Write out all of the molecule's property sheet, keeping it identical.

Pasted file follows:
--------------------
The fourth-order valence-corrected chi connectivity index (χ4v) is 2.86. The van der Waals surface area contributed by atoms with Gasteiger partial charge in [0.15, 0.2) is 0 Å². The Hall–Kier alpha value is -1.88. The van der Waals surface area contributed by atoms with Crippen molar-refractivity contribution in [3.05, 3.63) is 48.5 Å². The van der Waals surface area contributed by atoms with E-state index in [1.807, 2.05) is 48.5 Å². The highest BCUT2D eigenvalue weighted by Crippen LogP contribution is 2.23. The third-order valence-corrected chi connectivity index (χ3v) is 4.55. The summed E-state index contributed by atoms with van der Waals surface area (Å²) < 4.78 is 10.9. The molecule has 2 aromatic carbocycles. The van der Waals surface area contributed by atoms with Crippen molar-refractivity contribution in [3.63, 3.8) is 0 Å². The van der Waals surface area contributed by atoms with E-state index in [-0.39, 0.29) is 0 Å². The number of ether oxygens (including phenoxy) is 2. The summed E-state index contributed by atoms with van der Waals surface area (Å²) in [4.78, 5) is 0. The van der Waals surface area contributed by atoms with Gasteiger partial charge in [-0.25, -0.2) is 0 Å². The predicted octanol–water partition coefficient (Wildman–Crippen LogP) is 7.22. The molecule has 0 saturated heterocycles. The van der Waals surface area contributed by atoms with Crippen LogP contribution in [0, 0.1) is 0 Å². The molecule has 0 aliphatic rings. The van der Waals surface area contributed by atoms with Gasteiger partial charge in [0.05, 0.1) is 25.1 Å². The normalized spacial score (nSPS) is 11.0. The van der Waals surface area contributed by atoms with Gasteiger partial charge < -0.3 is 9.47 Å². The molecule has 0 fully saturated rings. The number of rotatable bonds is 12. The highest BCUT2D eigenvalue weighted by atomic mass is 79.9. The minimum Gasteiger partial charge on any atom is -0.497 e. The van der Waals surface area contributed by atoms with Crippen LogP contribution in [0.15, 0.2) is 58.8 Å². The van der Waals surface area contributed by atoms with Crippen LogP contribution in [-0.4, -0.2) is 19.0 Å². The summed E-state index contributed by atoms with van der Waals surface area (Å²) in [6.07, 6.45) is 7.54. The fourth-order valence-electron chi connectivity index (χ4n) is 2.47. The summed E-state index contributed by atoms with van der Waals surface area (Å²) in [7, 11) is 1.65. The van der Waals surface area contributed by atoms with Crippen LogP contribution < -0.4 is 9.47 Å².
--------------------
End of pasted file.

The fourth-order valence-corrected chi connectivity index (χ4v) is 2.86. The van der Waals surface area contributed by atoms with Gasteiger partial charge in [0.15, 0.2) is 0 Å². The Hall–Kier alpha value is -1.88. The van der Waals surface area contributed by atoms with Crippen molar-refractivity contribution in [3.05, 3.63) is 48.5 Å². The van der Waals surface area contributed by atoms with E-state index in [1.807, 2.05) is 48.5 Å². The highest BCUT2D eigenvalue weighted by Crippen LogP contribution is 2.23. The third-order valence-corrected chi connectivity index (χ3v) is 4.55. The summed E-state index contributed by atoms with van der Waals surface area (Å²) < 4.78 is 10.9. The molecule has 2 aromatic carbocycles. The van der Waals surface area contributed by atoms with Crippen molar-refractivity contribution in [3.63, 3.8) is 0 Å². The van der Waals surface area contributed by atoms with E-state index in [-0.39, 0.29) is 0 Å². The number of ether oxygens (including phenoxy) is 2. The summed E-state index contributed by atoms with van der Waals surface area (Å²) in [4.78, 5) is 0. The van der Waals surface area contributed by atoms with Gasteiger partial charge in [-0.25, -0.2) is 0 Å². The predicted octanol–water partition coefficient (Wildman–Crippen LogP) is 7.22. The molecule has 0 saturated heterocycles. The van der Waals surface area contributed by atoms with Crippen LogP contribution in [0, 0.1) is 0 Å². The molecule has 0 aliphatic rings. The van der Waals surface area contributed by atoms with Gasteiger partial charge in [0.05, 0.1) is 25.1 Å². The normalized spacial score (nSPS) is 11.0. The van der Waals surface area contributed by atoms with Gasteiger partial charge < -0.3 is 9.47 Å². The molecule has 0 fully saturated rings. The number of rotatable bonds is 12. The highest BCUT2D eigenvalue weighted by atomic mass is 79.9. The minimum Gasteiger partial charge on any atom is -0.497 e. The van der Waals surface area contributed by atoms with Crippen LogP contribution in [0.15, 0.2) is 58.8 Å². The van der Waals surface area contributed by atoms with Crippen LogP contribution in [-0.4, -0.2) is 19.0 Å². The summed E-state index contributed by atoms with van der Waals surface area (Å²) in [6.07, 6.45) is 7.54. The fourth-order valence-electron chi connectivity index (χ4n) is 2.47. The summed E-state index contributed by atoms with van der Waals surface area (Å²) in [7, 11) is 1.65. The van der Waals surface area contributed by atoms with Crippen LogP contribution < -0.4 is 9.47 Å².